Published: 30/09/2004, Volume II4, No. 5925 Page 21
Status Syndrome , by public health academic Professor Michael Marmot, was the surprise hit of the summer. Championed by influential policy commentators such as Will Hutton, the book argues that a person's social standing has a direct effect on their health.Here the author talks to Nick Edwards
Status Syndrome How your social standing directly affects your health and life expectancy By Professor Michael Marmot Publisher: Bloomsbury.
You have been researching and writing as an academic on the effect of rank and status on health for more than three decades.What prompted you to write a 'popular' book?
I wrote it in a different way consciously - I wanted it to be accessible to an intelligent nonspecialist.When I spoke at conferences, directors of public health often told me they wanted something that would communicate these ideas to people like NHS chief executives or the local authority. They felt people didn't understand social determinants of health and how it worked as a gradient.Also, I had never put my thoughts of health relating to where you are in a hierarchy and what was going on, down in one place.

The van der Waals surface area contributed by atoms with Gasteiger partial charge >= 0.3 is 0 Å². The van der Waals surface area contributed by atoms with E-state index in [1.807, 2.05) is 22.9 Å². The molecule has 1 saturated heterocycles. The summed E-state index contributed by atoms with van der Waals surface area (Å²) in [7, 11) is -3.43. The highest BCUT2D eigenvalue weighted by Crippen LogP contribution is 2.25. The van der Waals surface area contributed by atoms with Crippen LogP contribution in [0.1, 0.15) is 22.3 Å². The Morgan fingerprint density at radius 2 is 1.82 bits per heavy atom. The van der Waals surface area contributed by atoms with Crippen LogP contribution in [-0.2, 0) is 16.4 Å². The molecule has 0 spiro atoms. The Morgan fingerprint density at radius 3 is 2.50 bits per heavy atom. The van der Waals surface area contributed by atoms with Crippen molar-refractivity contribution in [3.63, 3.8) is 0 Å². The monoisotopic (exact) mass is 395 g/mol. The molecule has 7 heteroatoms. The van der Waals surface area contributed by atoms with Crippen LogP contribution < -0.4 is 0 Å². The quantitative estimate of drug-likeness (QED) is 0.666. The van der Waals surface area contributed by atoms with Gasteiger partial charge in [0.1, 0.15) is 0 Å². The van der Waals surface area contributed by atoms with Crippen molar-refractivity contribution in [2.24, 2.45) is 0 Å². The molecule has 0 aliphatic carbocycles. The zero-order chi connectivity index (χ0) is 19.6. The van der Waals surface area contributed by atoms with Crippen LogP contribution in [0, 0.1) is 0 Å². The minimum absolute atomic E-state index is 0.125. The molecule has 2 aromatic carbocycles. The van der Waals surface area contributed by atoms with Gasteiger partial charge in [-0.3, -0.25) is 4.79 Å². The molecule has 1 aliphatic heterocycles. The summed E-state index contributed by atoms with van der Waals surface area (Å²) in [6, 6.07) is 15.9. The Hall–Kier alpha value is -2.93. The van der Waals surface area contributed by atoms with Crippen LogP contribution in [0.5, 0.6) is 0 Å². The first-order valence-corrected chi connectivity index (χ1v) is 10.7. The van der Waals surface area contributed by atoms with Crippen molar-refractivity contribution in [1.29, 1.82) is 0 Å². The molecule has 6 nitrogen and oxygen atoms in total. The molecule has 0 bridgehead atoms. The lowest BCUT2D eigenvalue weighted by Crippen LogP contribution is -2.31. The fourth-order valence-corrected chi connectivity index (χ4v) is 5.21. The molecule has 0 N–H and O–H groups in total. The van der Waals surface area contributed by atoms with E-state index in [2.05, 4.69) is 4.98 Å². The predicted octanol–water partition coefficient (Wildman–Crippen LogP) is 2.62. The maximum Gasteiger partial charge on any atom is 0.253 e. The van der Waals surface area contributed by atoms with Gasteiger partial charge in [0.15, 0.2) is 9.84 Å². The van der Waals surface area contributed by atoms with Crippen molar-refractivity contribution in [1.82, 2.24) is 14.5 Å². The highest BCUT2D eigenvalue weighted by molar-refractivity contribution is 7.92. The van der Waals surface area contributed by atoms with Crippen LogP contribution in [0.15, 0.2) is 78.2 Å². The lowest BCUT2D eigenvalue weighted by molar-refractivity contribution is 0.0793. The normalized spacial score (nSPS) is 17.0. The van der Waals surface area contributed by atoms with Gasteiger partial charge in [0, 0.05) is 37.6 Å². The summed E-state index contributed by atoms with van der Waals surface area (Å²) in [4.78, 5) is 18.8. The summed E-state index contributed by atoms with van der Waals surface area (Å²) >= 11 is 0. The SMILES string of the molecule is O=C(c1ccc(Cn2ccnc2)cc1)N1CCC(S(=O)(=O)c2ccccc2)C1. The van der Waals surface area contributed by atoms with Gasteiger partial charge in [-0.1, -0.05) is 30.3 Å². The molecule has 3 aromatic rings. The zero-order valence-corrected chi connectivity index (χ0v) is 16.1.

The unexpected thing was what a joy it was to write.And in the process, I felt I understood certain things a lot better. For example, you witness hierarchies of health in all forms of society - totalitarian, communist, capitalist and indeed in non-human primates. So one might easily conclude: this seems inevitable, what can we possibly do about it?
I had worried about that for years.
During the writing of the book, I came to realise something which may seem obvious. Reducing the inequalities - the differential between people's status - seemed like a worthy aim, but I couldn't see it happening tomorrow. It is far better to understand the link between positions in a hierarchy and health - and interrupt it.
There will always be relative differences, but It is not what you have or what you do, It is what you can do with what you have.